- Communism: +5 Production in all Cities.
- Nationalism: +25% attack bonus in friendly territory.
- Planned Economy: Unhappiness reduced by 50% in some cities.
- Socialism: Costs of Buildings reduced by 10%.
- United Front: Other civilizations' city-state influence decays 33% faster.
Autocracy is great for civilizations that are expanding and require a large military to expand and prosper! It reduces the maintenance cost by 33% - it cannot be active with Freedom or Liberty and is unlocked with the Industrial Era.
- Militarism: -33% cost for buying units. Essential if you want to build quickly.
- Police State: -50% Unhappiness in Annexed Cities. (prerequisite: Militarism)
- Populism: +25% damage from damaged military units – particularly useful in tough battles where you don’t have time to heal.
- Fascism: Strategic Resources produced by empire increased by 100%. (prerequisite: Populism, Militarism)
- Total War: 20 turns, +33% bonus for all Military Units (prerequisite: Police State, Fascism)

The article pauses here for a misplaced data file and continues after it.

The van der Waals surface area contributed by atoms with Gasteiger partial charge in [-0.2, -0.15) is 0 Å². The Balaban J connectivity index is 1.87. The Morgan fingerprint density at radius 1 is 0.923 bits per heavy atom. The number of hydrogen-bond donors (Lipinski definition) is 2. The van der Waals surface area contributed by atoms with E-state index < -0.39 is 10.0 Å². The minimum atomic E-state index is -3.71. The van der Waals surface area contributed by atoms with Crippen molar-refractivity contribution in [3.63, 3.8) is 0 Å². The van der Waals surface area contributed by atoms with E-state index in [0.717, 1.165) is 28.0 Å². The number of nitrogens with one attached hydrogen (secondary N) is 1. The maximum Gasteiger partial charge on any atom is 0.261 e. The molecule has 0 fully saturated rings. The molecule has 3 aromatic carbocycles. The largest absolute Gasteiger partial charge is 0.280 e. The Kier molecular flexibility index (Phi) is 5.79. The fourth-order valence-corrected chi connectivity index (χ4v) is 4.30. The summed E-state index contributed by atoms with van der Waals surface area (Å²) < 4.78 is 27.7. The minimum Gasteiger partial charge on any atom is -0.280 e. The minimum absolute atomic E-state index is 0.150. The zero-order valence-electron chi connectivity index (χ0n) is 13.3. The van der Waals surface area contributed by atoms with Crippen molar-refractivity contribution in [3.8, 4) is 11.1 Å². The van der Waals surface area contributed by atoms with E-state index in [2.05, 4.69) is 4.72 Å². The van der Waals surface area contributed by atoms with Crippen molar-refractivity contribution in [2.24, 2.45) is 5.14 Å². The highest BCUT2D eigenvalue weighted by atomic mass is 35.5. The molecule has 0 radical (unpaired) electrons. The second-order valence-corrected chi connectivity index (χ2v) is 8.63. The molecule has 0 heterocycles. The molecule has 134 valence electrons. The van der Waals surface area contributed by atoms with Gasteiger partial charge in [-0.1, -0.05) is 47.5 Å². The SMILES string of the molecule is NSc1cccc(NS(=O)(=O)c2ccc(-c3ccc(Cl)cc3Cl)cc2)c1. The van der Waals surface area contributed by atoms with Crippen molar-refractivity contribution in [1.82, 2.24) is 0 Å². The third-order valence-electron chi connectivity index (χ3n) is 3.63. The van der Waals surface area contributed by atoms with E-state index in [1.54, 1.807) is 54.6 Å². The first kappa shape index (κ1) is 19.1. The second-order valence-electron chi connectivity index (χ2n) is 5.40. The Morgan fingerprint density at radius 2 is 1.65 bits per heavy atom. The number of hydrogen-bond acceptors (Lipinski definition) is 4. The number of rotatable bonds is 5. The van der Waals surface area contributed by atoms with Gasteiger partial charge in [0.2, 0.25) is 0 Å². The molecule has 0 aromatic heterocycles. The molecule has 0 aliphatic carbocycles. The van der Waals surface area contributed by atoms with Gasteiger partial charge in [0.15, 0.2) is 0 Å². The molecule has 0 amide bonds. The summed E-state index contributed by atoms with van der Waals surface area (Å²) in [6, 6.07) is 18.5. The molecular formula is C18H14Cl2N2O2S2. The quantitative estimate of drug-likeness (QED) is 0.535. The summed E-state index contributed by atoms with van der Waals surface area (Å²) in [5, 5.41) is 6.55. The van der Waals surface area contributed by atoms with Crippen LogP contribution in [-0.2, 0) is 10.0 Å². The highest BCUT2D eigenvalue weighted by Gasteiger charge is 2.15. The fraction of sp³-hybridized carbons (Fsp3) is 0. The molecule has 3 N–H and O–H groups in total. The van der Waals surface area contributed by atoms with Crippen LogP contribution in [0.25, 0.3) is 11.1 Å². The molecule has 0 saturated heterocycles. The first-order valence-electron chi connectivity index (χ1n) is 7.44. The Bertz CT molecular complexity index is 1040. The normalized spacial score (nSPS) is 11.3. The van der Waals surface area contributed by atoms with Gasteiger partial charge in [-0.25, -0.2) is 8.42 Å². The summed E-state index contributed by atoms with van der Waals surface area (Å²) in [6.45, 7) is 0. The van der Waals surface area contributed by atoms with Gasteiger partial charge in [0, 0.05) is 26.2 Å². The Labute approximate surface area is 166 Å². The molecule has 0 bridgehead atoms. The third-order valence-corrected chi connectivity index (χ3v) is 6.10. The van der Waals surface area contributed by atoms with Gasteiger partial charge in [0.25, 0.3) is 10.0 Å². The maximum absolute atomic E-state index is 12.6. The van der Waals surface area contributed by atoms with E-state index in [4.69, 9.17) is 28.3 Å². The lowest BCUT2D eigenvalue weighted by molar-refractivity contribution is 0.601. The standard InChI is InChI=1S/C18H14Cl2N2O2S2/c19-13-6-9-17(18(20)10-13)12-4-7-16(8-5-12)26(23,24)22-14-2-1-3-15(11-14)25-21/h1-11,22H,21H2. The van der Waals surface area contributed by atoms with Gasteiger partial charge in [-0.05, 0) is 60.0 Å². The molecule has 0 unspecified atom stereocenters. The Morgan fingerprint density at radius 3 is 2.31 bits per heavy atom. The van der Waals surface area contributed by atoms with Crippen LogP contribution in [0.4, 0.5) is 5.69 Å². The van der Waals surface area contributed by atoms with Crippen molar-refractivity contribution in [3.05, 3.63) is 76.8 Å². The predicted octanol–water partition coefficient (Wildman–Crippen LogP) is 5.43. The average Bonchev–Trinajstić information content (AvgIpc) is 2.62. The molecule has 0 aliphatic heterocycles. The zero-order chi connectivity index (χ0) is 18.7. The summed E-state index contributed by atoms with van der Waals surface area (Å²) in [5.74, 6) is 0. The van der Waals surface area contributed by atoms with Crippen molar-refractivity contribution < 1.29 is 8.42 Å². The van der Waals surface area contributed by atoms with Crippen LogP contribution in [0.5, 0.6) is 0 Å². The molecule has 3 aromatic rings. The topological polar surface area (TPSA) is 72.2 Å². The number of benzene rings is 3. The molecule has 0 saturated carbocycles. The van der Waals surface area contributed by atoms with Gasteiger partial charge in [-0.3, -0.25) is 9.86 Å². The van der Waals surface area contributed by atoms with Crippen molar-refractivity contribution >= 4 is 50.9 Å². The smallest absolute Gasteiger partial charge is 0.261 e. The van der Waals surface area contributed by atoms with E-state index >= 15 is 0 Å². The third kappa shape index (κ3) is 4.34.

ExcuseMe on April 19, 2011:
This only describes the Social Polices as they exist on one difficulty setting (Chieftain?). As you move up in difficulty, the bonuses change. For example, on one difficulty, Discipline gives you a 15% bonus for adjacent units, on another, it's only 10%.
Simon Cook (author) from NJ, USA on December 09, 2010:
Melissa: each category has a small tip - for example: Tradition is a great tree for small empires and perhaps most useful in games where the world is small.
I'll try and add some more detailed tips, but to be honest, there are so many combinations on social policies that it's a very subjective subject...give me a week or so to come up with more decent tips.
Melissa on December 09, 2010:
I was really disappointed that there weren't any actual tips or strategies in this hub. What exactly are the "Hints and Tips"?
Harvey on November 12, 2010:
Hmm, except there aren't actually any hints and tips here, just verbatim quotes from in-game.
parkersarah8415 from USA on October 10, 2010:
Thank you for the detailed info in this hub ,SimeyC.
whatwhat! on October 04, 2010:
thx a bunch